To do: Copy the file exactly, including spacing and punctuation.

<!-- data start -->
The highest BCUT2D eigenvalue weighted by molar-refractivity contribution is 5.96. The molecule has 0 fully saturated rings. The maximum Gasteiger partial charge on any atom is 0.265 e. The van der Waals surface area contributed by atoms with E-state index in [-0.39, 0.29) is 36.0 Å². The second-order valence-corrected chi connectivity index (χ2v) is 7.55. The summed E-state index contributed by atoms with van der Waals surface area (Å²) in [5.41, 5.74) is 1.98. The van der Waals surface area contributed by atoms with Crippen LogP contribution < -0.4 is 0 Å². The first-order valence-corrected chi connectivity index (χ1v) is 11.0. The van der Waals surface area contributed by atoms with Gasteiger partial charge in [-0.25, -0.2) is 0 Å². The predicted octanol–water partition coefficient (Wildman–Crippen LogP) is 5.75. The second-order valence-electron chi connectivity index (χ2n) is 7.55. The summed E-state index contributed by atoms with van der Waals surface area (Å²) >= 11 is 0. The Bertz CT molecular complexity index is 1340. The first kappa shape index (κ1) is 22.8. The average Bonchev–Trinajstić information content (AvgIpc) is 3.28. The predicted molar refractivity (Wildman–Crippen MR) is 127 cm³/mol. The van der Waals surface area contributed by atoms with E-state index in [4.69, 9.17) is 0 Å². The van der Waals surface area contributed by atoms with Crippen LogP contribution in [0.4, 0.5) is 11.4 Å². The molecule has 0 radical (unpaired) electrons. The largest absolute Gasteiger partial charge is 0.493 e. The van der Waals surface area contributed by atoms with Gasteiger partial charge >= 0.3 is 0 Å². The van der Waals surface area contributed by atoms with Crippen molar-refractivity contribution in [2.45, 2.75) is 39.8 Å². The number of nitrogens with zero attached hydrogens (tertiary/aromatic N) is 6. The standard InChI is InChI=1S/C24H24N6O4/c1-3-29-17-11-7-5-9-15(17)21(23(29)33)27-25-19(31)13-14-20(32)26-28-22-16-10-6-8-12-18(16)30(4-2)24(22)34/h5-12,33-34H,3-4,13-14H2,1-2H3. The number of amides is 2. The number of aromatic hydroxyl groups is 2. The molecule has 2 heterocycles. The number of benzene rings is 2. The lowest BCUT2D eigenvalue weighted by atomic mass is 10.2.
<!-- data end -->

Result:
The highest BCUT2D eigenvalue weighted by molar-refractivity contribution is 5.96. The molecule has 0 fully saturated rings. The maximum Gasteiger partial charge on any atom is 0.265 e. The van der Waals surface area contributed by atoms with E-state index in [-0.39, 0.29) is 36.0 Å². The second-order valence-corrected chi connectivity index (χ2v) is 7.55. The summed E-state index contributed by atoms with van der Waals surface area (Å²) in [5.41, 5.74) is 1.98. The van der Waals surface area contributed by atoms with Crippen LogP contribution < -0.4 is 0 Å². The first-order valence-corrected chi connectivity index (χ1v) is 11.0. The van der Waals surface area contributed by atoms with Gasteiger partial charge in [-0.25, -0.2) is 0 Å². The predicted octanol–water partition coefficient (Wildman–Crippen LogP) is 5.75. The second-order valence-electron chi connectivity index (χ2n) is 7.55. The summed E-state index contributed by atoms with van der Waals surface area (Å²) >= 11 is 0. The Bertz CT molecular complexity index is 1340. The first kappa shape index (κ1) is 22.8. The average Bonchev–Trinajstić information content (AvgIpc) is 3.28. The predicted molar refractivity (Wildman–Crippen MR) is 127 cm³/mol. The van der Waals surface area contributed by atoms with E-state index in [4.69, 9.17) is 0 Å². The van der Waals surface area contributed by atoms with Crippen LogP contribution in [0.4, 0.5) is 11.4 Å². The molecule has 0 radical (unpaired) electrons. The largest absolute Gasteiger partial charge is 0.493 e. The van der Waals surface area contributed by atoms with Gasteiger partial charge >= 0.3 is 0 Å². The van der Waals surface area contributed by atoms with Crippen molar-refractivity contribution in [2.45, 2.75) is 39.8 Å². The number of nitrogens with zero attached hydrogens (tertiary/aromatic N) is 6. The standard InChI is InChI=1S/C24H24N6O4/c1-3-29-17-11-7-5-9-15(17)21(23(29)33)27-25-19(31)13-14-20(32)26-28-22-16-10-6-8-12-18(16)30(4-2)24(22)34/h5-12,33-34H,3-4,13-14H2,1-2H3. The number of amides is 2. The number of aromatic hydroxyl groups is 2. The molecule has 2 heterocycles. The number of benzene rings is 2. The lowest BCUT2D eigenvalue weighted by atomic mass is 10.2.